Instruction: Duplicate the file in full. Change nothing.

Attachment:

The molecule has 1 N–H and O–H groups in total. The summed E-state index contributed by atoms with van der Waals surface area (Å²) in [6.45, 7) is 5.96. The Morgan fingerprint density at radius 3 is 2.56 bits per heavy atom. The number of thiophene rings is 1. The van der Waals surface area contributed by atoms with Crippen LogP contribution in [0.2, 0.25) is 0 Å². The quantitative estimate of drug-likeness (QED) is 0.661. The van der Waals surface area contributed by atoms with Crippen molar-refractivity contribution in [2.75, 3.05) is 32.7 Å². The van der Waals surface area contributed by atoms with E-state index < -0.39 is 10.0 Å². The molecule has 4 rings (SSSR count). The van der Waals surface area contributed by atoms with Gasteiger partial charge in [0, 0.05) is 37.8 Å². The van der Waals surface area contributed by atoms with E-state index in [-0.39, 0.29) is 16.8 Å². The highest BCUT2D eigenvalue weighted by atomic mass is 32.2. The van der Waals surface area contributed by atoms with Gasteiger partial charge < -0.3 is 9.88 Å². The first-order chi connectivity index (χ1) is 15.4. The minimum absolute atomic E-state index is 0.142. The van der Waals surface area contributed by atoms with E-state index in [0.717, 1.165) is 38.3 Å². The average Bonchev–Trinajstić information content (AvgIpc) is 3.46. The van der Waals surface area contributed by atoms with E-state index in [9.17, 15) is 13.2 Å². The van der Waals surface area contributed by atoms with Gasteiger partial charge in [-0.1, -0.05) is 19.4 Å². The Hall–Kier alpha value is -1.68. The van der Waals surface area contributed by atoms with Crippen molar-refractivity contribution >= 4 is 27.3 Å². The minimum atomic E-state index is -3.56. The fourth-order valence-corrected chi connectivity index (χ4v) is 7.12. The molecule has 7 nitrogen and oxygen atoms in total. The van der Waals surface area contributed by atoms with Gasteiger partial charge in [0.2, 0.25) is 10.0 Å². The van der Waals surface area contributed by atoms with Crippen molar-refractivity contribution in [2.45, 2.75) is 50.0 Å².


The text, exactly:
The molecule has 1 N–H and O–H groups in total. The summed E-state index contributed by atoms with van der Waals surface area (Å²) in [6.45, 7) is 5.96. The Morgan fingerprint density at radius 3 is 2.56 bits per heavy atom. The number of thiophene rings is 1. The van der Waals surface area contributed by atoms with Crippen LogP contribution in [0.2, 0.25) is 0 Å². The quantitative estimate of drug-likeness (QED) is 0.661. The van der Waals surface area contributed by atoms with Crippen molar-refractivity contribution in [2.75, 3.05) is 32.7 Å². The van der Waals surface area contributed by atoms with E-state index < -0.39 is 10.0 Å². The molecule has 4 rings (SSSR count). The van der Waals surface area contributed by atoms with Gasteiger partial charge in [0, 0.05) is 37.8 Å². The van der Waals surface area contributed by atoms with E-state index in [-0.39, 0.29) is 16.8 Å². The highest BCUT2D eigenvalue weighted by atomic mass is 32.2. The van der Waals surface area contributed by atoms with Gasteiger partial charge < -0.3 is 9.88 Å². The first-order chi connectivity index (χ1) is 15.4. The minimum absolute atomic E-state index is 0.142. The van der Waals surface area contributed by atoms with E-state index in [0.717, 1.165) is 38.3 Å². The average Bonchev–Trinajstić information content (AvgIpc) is 3.46. The van der Waals surface area contributed by atoms with E-state index in [9.17, 15) is 13.2 Å². The van der Waals surface area contributed by atoms with Gasteiger partial charge in [-0.1, -0.05) is 19.4 Å². The Hall–Kier alpha value is -1.68. The van der Waals surface area contributed by atoms with Crippen molar-refractivity contribution >= 4 is 27.3 Å². The minimum atomic E-state index is -3.56. The fourth-order valence-corrected chi connectivity index (χ4v) is 7.12. The molecule has 7 nitrogen and oxygen atoms in total. The van der Waals surface area contributed by atoms with Gasteiger partial charge in [0.2, 0.25) is 10.0 Å². The van der Waals surface area contributed by atoms with Crippen molar-refractivity contribution in [2.45, 2.75) is 50.0 Å².